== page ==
Prices of all brands of gasoline could rise in the period of September-October 2013 because of reorientation to alternative sources of fuel supply, the press service of the Consulting Group A-95 market research firm has announced.
"This is due to unexpected disruptions in the traditional supply chain. A breakdown in the catalytic cracking unit of the Mozyr petroleum refinery (Belarus) at the beginning of August led to unscheduled repairs at the refinery and a significant reduction in gasoline supplies to Ukraine. This major supplier of petroleum products to the Ukrainian market (about 35% of total supplies in the first half of 2013) will shut down in September for a two-month scheduled repair," the press service said.
According to calculations by analysts, the supply shortage in August will be about 100,000 tons or 25% of the expected volume of gasoline consumption. A similar shortage is expected in September. "The situation is very tense, considering the fact that the market also operated with shortages of 50,000 and 60,000 tons in June and July, respectively," said Consulting Group A-95’s Director Serhii Kuiun.
According to the expert, previously accumulated reserves were actively used to meet demands from consumers, and these reserves were severely depleted in August because of the reduced supplies caused by the force majeure.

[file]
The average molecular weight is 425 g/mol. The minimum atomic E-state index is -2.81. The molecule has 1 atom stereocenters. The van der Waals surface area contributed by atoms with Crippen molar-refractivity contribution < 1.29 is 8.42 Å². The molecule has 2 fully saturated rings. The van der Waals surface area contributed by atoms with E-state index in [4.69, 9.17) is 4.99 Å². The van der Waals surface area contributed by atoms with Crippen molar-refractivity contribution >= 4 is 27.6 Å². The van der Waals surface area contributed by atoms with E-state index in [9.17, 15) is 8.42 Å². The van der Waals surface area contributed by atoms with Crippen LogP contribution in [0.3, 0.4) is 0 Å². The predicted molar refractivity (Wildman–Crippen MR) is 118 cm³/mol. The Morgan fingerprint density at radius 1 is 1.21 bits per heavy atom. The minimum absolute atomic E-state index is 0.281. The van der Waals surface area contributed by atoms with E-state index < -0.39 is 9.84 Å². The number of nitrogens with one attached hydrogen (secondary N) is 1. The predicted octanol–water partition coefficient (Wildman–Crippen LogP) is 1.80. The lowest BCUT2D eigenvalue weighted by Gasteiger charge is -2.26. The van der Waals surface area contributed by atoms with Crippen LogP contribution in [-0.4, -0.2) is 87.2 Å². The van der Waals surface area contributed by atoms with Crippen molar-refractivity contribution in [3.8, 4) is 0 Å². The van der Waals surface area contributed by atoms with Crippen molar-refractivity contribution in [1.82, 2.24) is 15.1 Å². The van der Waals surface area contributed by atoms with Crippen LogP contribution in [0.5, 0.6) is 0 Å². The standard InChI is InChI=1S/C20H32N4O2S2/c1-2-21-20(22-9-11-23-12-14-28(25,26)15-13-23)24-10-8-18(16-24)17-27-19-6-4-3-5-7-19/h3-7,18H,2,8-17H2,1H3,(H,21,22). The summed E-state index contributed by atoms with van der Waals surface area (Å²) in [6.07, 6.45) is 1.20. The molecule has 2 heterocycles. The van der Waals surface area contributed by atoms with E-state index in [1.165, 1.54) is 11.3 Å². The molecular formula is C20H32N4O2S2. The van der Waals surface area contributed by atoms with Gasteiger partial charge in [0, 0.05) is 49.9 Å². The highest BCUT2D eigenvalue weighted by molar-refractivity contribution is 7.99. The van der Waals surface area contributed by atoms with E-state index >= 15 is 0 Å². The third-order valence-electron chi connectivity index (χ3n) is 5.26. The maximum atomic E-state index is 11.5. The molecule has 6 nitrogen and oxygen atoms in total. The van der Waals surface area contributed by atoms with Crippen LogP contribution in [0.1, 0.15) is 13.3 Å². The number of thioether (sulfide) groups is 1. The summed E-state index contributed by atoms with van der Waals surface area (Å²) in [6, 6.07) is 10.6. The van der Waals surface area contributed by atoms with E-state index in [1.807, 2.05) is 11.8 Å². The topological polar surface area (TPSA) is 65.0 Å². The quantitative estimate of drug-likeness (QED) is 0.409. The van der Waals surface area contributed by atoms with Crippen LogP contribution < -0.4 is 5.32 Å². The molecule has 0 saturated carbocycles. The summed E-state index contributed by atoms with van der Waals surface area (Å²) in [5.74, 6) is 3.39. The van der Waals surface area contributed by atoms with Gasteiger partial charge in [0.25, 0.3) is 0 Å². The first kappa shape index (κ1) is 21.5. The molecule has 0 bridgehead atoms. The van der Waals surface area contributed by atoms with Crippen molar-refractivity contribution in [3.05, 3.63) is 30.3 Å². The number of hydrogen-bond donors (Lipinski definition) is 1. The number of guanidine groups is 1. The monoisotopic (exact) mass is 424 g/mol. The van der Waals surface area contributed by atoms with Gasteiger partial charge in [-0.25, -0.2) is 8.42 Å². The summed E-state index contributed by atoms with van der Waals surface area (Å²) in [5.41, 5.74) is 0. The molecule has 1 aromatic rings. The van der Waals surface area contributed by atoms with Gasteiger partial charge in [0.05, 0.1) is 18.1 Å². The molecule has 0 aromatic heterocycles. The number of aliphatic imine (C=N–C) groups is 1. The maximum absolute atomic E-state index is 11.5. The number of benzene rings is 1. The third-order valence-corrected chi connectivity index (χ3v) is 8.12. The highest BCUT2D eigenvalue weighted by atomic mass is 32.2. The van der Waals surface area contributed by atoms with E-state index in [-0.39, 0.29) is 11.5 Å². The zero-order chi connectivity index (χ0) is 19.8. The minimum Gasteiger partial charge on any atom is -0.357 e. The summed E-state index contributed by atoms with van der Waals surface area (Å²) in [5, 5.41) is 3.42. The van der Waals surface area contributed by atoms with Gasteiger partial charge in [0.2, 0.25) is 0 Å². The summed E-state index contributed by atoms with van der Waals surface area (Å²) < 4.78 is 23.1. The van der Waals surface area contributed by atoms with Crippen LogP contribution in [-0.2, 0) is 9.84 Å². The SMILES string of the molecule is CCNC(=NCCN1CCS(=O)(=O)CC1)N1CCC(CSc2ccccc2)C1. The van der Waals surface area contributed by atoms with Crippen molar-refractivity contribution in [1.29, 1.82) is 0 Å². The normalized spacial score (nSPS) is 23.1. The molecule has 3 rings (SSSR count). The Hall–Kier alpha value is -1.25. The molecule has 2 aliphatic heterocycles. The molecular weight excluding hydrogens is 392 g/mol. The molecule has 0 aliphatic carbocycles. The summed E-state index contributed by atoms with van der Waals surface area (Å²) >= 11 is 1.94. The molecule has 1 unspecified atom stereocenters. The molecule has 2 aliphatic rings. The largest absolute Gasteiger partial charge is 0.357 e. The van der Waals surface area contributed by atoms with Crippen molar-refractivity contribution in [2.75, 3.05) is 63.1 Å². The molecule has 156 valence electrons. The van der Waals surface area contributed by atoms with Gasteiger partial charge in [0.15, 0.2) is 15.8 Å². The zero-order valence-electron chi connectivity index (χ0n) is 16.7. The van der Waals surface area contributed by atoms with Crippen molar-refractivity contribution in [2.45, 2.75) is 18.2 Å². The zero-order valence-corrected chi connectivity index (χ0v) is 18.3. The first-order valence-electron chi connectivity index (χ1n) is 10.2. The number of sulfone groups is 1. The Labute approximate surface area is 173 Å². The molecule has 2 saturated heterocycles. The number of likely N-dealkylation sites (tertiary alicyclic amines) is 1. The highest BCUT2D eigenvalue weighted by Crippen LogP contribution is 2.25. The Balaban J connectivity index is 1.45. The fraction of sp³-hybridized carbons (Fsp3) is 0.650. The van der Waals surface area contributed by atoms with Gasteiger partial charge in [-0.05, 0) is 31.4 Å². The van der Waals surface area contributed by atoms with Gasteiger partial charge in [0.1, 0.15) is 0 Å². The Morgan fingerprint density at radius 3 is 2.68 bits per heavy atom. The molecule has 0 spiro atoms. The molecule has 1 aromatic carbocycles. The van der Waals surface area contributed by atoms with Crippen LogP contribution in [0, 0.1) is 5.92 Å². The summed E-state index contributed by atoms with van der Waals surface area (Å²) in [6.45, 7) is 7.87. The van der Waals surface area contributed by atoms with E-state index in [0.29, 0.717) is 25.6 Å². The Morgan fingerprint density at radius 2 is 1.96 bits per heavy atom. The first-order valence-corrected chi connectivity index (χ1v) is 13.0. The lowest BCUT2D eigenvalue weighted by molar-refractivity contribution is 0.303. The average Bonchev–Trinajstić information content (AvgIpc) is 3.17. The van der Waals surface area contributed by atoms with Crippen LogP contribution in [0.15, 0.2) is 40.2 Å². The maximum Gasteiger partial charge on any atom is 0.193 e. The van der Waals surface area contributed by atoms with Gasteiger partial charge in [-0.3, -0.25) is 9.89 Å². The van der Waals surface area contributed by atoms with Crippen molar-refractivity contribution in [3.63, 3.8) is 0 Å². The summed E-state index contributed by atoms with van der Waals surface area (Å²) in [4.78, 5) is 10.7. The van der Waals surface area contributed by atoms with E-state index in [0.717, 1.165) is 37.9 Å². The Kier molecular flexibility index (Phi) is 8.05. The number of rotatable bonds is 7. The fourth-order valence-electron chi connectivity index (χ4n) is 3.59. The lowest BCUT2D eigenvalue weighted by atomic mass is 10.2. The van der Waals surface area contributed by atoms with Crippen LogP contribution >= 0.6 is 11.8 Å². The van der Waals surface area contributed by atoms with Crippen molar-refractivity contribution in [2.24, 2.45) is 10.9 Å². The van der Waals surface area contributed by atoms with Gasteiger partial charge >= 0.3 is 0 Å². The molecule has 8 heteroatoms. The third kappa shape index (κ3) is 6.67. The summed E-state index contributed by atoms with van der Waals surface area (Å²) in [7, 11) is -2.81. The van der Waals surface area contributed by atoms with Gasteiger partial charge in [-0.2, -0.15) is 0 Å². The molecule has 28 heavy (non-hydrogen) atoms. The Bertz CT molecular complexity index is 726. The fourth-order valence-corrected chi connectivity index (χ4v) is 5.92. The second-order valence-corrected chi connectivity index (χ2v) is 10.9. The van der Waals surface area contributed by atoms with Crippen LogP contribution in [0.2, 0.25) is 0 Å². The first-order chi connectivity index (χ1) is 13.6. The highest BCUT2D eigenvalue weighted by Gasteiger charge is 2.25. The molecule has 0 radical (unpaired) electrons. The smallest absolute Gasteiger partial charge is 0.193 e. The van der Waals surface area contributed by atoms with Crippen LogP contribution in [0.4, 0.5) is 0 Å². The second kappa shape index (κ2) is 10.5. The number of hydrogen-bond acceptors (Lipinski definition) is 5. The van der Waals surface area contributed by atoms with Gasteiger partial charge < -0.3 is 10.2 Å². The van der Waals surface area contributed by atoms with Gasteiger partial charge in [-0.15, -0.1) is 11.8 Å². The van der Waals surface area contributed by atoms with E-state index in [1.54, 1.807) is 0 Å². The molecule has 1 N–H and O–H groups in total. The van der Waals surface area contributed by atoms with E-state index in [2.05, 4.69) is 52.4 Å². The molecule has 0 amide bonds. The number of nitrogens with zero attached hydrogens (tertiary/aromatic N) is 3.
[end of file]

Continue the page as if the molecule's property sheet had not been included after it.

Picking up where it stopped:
The market will be forced to reorient toward other areas because of the problems involving purchases from Belarus. In particular, gasoline supplies from Lithuania and Poland (from the Orlen concern’s refineries) are expected to increase by 30,000-40,000 tons, supplies through the Feodosia oil depot (VETEK, Lukoil, WOG, and Galnaftogas) by 40,000-50,000 tons, and supplies through other ports and land borders (Hungary, Turkmenistan, and Mediterranean countries) by 10,000-20,000 tons. Petroleum products from the Odessa petroleum refinery (about 35,000 tons per month) are expected to flow onto the market in the second half of September.
Analysts with Consulting Group A-95 emphasized that resource discomfort is expected only with respect to motor gasoline and that the situation involving diesel fuel is not yet a source of concern.
Experts with the firm believe that the government may take the following measures to normalize the situation: extend the use of the 2001 quality standard until the end of the season with the aim of allowing gasoline from the Shebelynsky gas processing plant (about 30,000 tons per month) to enter the market; instruct the state railway administration (Ukrzaliznytsia) to prioritize provision of rolling stock to suppliers of petroleum products to the domestic market, particularly suppliers through seaports; instruct the Ministry of Revenue to ensure quick customs clearance of gasoline.
In general, according to the press service, the price of gasoline could increase by 20-30 kopecks per liter in the autumn and prices could rise even further if the world price of crude oil rises.